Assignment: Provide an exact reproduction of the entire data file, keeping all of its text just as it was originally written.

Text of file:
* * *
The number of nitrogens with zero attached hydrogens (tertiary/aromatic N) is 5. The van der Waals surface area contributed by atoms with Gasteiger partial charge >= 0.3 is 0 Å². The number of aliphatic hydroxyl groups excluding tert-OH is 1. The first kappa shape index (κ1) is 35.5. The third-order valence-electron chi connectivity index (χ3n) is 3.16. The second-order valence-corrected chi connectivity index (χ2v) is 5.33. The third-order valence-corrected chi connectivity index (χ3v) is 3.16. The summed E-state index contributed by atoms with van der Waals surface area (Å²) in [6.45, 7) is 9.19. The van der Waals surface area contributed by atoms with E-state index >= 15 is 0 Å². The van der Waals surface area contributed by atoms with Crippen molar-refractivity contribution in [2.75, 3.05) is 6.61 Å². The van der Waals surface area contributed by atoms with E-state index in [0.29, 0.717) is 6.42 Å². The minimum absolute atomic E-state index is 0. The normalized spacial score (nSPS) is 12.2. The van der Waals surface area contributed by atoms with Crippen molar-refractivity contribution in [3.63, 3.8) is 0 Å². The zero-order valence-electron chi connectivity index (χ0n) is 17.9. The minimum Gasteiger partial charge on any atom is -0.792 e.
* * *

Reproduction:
The number of nitrogens with zero attached hydrogens (tertiary/aromatic N) is 5. The van der Waals surface area contributed by atoms with Gasteiger partial charge >= 0.3 is 0 Å². The number of aliphatic hydroxyl groups excluding tert-OH is 1. The first kappa shape index (κ1) is 35.5. The third-order valence-electron chi connectivity index (χ3n) is 3.16. The second-order valence-corrected chi connectivity index (χ2v) is 5.33. The third-order valence-corrected chi connectivity index (χ3v) is 3.16. The summed E-state index contributed by atoms with van der Waals surface area (Å²) in [6.45, 7) is 9.19. The van der Waals surface area contributed by atoms with E-state index >= 15 is 0 Å². The van der Waals surface area contributed by atoms with Crippen molar-refractivity contribution in [2.75, 3.05) is 6.61 Å². The van der Waals surface area contributed by atoms with E-state index in [0.29, 0.717) is 6.42 Å². The minimum absolute atomic E-state index is 0. The normalized spacial score (nSPS) is 12.2. The van der Waals surface area contributed by atoms with Crippen molar-refractivity contribution in [3.63, 3.8) is 0 Å². The zero-order valence-electron chi connectivity index (χ0n) is 17.9. The minimum Gasteiger partial charge on any atom is -0.792 e.